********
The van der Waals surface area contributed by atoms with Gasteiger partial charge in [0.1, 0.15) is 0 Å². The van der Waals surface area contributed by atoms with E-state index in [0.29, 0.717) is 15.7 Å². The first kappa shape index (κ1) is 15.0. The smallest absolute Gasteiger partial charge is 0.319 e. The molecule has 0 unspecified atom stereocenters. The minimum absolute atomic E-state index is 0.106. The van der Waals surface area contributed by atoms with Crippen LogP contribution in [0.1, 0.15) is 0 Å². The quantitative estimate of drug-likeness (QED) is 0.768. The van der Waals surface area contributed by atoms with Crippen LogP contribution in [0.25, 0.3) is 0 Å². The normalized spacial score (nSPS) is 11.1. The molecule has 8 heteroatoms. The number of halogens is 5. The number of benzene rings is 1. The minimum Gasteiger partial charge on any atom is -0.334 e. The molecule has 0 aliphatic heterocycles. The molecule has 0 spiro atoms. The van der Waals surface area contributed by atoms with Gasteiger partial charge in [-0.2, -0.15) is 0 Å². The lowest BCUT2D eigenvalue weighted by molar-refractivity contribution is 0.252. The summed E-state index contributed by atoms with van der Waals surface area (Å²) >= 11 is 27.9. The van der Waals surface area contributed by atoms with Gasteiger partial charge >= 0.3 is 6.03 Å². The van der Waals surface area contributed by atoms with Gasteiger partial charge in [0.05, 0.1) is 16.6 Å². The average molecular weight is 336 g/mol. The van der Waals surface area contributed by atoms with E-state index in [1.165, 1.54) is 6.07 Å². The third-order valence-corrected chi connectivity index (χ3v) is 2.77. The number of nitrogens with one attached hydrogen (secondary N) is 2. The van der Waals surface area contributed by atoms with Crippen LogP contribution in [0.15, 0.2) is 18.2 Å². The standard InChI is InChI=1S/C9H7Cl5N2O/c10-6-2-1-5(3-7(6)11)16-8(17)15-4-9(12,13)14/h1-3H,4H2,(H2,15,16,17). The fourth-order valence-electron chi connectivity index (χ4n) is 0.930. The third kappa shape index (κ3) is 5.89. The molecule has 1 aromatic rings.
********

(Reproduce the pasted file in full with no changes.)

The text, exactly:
The van der Waals surface area contributed by atoms with Gasteiger partial charge in [0.1, 0.15) is 0 Å². The van der Waals surface area contributed by atoms with E-state index in [0.29, 0.717) is 15.7 Å². The first kappa shape index (κ1) is 15.0. The smallest absolute Gasteiger partial charge is 0.319 e. The molecule has 0 unspecified atom stereocenters. The minimum absolute atomic E-state index is 0.106. The van der Waals surface area contributed by atoms with Crippen LogP contribution in [0.1, 0.15) is 0 Å². The quantitative estimate of drug-likeness (QED) is 0.768. The van der Waals surface area contributed by atoms with Crippen LogP contribution in [0.25, 0.3) is 0 Å². The normalized spacial score (nSPS) is 11.1. The molecule has 8 heteroatoms. The number of halogens is 5. The number of benzene rings is 1. The minimum Gasteiger partial charge on any atom is -0.334 e. The molecule has 0 aliphatic heterocycles. The molecule has 0 spiro atoms. The van der Waals surface area contributed by atoms with Gasteiger partial charge in [-0.2, -0.15) is 0 Å². The lowest BCUT2D eigenvalue weighted by molar-refractivity contribution is 0.252. The summed E-state index contributed by atoms with van der Waals surface area (Å²) >= 11 is 27.9. The van der Waals surface area contributed by atoms with Gasteiger partial charge >= 0.3 is 6.03 Å². The van der Waals surface area contributed by atoms with Gasteiger partial charge in [0.05, 0.1) is 16.6 Å². The average molecular weight is 336 g/mol. The van der Waals surface area contributed by atoms with E-state index in [1.165, 1.54) is 6.07 Å². The third-order valence-corrected chi connectivity index (χ3v) is 2.77. The number of nitrogens with one attached hydrogen (secondary N) is 2. The van der Waals surface area contributed by atoms with Crippen LogP contribution in [0.15, 0.2) is 18.2 Å². The standard InChI is InChI=1S/C9H7Cl5N2O/c10-6-2-1-5(3-7(6)11)16-8(17)15-4-9(12,13)14/h1-3H,4H2,(H2,15,16,17). The fourth-order valence-electron chi connectivity index (χ4n) is 0.930. The third kappa shape index (κ3) is 5.89. The molecule has 1 aromatic rings.